500,000+ Customers Nationwide w/ 99.7% Satisfaction

my accountMy Account

Login to Your Account

  • Access your saved designs
  • Track your orders
  • Easily place a reorder
Sign In
shopping cartCart0


Ready? OK! Here is All The Cheer Gear Your Team Needs

Kyle Greco

March 24, 2021

Whether you’re a flyer, a base, a coach, or a parent, it’s important to know what kind of gear cheerleaders need. It goes way beyond the uniform. Use this guide to make your own checklist before tryouts start!

Practice Gear



Practice gear is crucial for every cheerleader. Because you just can’t do a routine full-out in street clothes, and uniforms are not for practice.

At the very least, your cheerleader needs both short and long sleeve tees. Short sleeve tees are ideal for conditioning sessions and other indoor practices, while long sleeves are great for blustery outdoor practices. Both are comfortable enough to get those much-needed reps in, and those made of moisture-wicking fabrics will help keep them cool and dry.

They’ll also need a good pair of cheer shoes. These shouldn’t be the same ones that your cheerleader performs in. Presentation is important in cheerleading, whether that’s on the sidelines of the game or at a cheering competition. It’s probably best to have one pair just for practice, and another pair just for performances.

There are brands out there selling position-specific cheer shoes for bases, back spots, and flyers. But if your cheerleader is new to the sport, they might not know what position they’ll be asked to take up. In that case, parents should look for sneakers that are supportive and comfortable enough to jump, dance, and perform aerobic moves in.

These shoes should also offer good grip on the soles, in order to prevent slipping during routines– particularly the stunting and tumbling portions.

How to know if a pair of shoes will work for cheering

– They’re in the cheerleader’s proper size. Not sure of their size? Now is a good time for them to get a professional fitting.
-They’re supportive. A cheer routine isn’t perfect until it’s been practiced again and again– and again. All that repetition can take a toll on the feet, but supportive shoes can soften the blow.
– They’re flexible, lightweight, and breathable. Heavy shoes are uncomfortable and hard to be nimble in.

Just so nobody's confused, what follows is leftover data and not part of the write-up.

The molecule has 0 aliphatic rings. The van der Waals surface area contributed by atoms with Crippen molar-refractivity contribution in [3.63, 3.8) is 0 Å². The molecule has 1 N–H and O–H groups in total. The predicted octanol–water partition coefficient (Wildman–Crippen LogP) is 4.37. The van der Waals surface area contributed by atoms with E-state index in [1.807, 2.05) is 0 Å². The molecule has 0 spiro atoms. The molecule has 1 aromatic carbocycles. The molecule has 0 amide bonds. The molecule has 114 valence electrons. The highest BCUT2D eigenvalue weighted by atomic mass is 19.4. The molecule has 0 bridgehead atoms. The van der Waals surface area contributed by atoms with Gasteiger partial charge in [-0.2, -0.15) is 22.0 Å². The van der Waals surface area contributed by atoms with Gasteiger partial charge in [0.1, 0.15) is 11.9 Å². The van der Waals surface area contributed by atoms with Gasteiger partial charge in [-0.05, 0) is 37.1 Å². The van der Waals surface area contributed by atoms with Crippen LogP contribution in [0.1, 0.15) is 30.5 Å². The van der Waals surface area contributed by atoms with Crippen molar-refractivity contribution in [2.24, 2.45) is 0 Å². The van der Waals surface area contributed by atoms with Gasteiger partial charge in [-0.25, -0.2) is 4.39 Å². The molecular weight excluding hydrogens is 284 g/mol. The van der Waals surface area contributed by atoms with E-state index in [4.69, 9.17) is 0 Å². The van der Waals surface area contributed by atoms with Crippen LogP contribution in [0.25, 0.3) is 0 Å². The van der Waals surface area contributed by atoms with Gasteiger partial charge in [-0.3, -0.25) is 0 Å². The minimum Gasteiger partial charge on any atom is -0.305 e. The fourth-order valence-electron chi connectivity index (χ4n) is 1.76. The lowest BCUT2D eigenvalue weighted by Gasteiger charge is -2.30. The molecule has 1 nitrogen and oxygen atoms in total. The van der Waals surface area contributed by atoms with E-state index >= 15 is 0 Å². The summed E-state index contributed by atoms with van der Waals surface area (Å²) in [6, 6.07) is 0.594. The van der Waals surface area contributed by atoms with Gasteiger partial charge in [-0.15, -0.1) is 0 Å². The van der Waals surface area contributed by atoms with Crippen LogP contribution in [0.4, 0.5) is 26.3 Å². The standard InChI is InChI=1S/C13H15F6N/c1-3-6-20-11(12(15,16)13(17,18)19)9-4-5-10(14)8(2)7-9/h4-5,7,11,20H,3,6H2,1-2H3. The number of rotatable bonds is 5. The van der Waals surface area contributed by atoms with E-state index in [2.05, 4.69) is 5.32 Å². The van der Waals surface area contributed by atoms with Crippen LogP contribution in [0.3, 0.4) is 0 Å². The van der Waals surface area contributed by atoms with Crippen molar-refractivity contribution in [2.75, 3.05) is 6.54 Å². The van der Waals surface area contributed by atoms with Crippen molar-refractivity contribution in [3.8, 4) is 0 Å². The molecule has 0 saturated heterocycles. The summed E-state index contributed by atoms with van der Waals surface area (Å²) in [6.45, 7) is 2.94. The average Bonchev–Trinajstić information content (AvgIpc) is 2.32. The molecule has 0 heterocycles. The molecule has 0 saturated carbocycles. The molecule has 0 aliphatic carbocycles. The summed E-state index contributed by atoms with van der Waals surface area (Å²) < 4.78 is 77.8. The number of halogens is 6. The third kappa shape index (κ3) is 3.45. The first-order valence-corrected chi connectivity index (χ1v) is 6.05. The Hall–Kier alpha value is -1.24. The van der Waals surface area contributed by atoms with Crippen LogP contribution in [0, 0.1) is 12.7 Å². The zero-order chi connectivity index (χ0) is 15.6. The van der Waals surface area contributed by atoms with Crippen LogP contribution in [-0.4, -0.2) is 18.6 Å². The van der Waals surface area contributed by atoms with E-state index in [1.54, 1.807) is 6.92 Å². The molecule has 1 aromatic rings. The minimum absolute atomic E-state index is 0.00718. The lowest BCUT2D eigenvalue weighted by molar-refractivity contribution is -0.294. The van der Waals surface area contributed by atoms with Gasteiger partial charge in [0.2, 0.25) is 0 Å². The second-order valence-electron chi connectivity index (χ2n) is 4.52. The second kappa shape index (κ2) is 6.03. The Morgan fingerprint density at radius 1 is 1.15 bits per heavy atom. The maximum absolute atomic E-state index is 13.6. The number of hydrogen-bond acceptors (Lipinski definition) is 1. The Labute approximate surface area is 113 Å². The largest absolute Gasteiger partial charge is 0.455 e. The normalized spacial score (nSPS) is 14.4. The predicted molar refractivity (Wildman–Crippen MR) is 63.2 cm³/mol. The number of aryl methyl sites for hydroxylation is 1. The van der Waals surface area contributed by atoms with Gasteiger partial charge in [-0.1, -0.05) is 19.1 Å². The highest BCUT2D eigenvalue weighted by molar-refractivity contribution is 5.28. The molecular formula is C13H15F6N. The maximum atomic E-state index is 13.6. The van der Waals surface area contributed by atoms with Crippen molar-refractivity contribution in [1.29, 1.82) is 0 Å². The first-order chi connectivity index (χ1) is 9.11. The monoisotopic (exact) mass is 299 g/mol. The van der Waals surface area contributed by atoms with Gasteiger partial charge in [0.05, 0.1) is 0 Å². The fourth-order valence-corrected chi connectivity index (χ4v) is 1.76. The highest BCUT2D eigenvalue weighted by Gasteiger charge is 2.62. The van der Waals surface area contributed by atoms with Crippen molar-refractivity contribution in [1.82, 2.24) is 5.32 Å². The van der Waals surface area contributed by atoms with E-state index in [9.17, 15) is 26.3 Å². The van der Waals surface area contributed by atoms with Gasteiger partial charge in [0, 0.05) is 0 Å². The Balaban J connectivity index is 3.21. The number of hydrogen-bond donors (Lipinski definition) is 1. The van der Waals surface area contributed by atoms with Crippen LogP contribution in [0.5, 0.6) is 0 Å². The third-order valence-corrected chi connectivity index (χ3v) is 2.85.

Lastly, they’ll need a sturdy training bag to put everything in. This bag should easily fit a uniform, a pair of socks and shoes, a change of clothes, and any warm-up gear they may not want to wear on the way to the performance.

Gameday and Pep Rally Cheer gear



This portion of the guide is for the coaches or equipment managers for cheerleading teams. There are several different routes you can go when picking out uniforms, so it’s important to first know what your team or school’s guidelines do and don’t allow before ordering. You don’t want to break the dress code!

There are two main components of a cheer uniform. Tops tend to be sleeveless or long-sleeved, and can come in a variety of torso lengths. Bottoms are usually either pleated skirts or spandex shorts, though sometimes leggings are used, particularly in colder climates. When paired with a pristine pair of cheer shoes, these different parts should create a clean, neat look.

It seems like such a simple thing, but cheer socks are actually a super important part of your performance attire. They should be comfortable and moisture-wicking to keep feet dry and cool when it’s time to perform.

The last thing a cheerleader should do is go into their routine cold. That means the warm-up period is crucial, but so is what they wear during that time. Warm ups like jackets, hoodies, and other sweats are necessities. If the squad will be performing in the cold, hats, scarves, gloves, and fleeces are also a good idea.

The warm ups are the perfect opportunity to give each squad member a little extra shine with personalization. They’ll be more likely to wear it before and after the performance if it has their name on it. The benefits are twofold: they get the extra shot of confidence that comes with wearing something with their name on it, and are less likely to get injured by being properly insulated.

Team spirit gear



Caps and visors are a quintessential part of coach style. Cheer coaches would look pretty weird if they dressed up in the same uniform as their squad, baseball style.

(To be honest, it’s still a little weird that baseball managers still do it. You’re 60, dude.)

But coaches still want to show their team spirit. Seeing just how much the coach believes in them can give squad members that extra boost of confidence to really nail all their marks in the clutch.

Headwear is perfect for this. It goes with pretty much anything a coach might wear on the sidelines. Whether that’s a hat or visor is all a matter of personal taste.

Many coaches of competitive teams will center the season around a “theme.” This is usually a word or slogan that unites the squad. Aside from helping everyone keep their eyes on the prize, this slogan probably looks great on a shirt, making it the perfect item to boost team spirit.

These slogan shirts can be part of the squad’s practice look, or they can be a casual pregame look suited for school halls.

Short of that, bows are kind of the classic way female cheerleaders show their team spirit. They’re so ubiquitous in the cheerleading community that companies have made some really neat innovations that make them easier to wear. Look for ones attached to an elastic hair band for an easy look that stays in place, no bobby pins required.

Kyle Greco

About the Author

Kyle Greco is the resident writer at RushOrderTees, where he blends word nerdery with his love for T-shirts. A graduate of The College of New Jersey, he is interested in exploring the intersection of clothing and culture. In his spare time, he makes music, builds guitars, and cooks with his wife. He enjoys hot dogs, sports, and collecting too many hats.